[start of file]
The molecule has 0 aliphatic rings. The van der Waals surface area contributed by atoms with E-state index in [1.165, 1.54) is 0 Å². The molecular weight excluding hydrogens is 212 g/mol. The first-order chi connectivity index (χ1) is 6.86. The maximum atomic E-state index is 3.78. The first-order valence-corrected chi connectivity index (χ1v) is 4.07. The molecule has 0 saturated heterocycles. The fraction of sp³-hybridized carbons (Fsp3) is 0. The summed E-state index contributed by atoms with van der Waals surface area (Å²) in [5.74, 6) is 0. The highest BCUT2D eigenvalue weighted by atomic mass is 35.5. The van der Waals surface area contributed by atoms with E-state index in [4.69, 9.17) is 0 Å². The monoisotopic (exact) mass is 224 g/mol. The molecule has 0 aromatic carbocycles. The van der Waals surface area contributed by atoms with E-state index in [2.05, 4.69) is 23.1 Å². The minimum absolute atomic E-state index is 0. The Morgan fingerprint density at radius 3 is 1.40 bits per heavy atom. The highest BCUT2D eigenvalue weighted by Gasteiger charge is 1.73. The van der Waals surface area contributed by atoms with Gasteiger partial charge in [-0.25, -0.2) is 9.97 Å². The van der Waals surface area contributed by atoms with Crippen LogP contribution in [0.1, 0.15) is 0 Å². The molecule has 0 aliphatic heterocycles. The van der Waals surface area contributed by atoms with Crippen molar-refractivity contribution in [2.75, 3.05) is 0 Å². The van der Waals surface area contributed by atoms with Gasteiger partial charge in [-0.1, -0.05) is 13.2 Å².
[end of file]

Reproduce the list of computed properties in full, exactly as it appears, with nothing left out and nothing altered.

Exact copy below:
The molecule has 0 aliphatic rings. The van der Waals surface area contributed by atoms with E-state index in [1.165, 1.54) is 0 Å². The molecular weight excluding hydrogens is 212 g/mol. The first-order chi connectivity index (χ1) is 6.86. The maximum atomic E-state index is 3.78. The first-order valence-corrected chi connectivity index (χ1v) is 4.07. The molecule has 0 saturated heterocycles. The fraction of sp³-hybridized carbons (Fsp3) is 0. The summed E-state index contributed by atoms with van der Waals surface area (Å²) in [5.74, 6) is 0. The highest BCUT2D eigenvalue weighted by atomic mass is 35.5. The van der Waals surface area contributed by atoms with E-state index in [4.69, 9.17) is 0 Å². The monoisotopic (exact) mass is 224 g/mol. The molecule has 0 aromatic carbocycles. The van der Waals surface area contributed by atoms with E-state index in [2.05, 4.69) is 23.1 Å². The minimum absolute atomic E-state index is 0. The Morgan fingerprint density at radius 3 is 1.40 bits per heavy atom. The highest BCUT2D eigenvalue weighted by Gasteiger charge is 1.73. The van der Waals surface area contributed by atoms with Gasteiger partial charge in [-0.25, -0.2) is 9.97 Å². The van der Waals surface area contributed by atoms with Crippen LogP contribution in [0.1, 0.15) is 0 Å². The molecule has 0 aliphatic heterocycles. The van der Waals surface area contributed by atoms with Crippen molar-refractivity contribution in [2.75, 3.05) is 0 Å². The van der Waals surface area contributed by atoms with Gasteiger partial charge in [-0.1, -0.05) is 13.2 Å².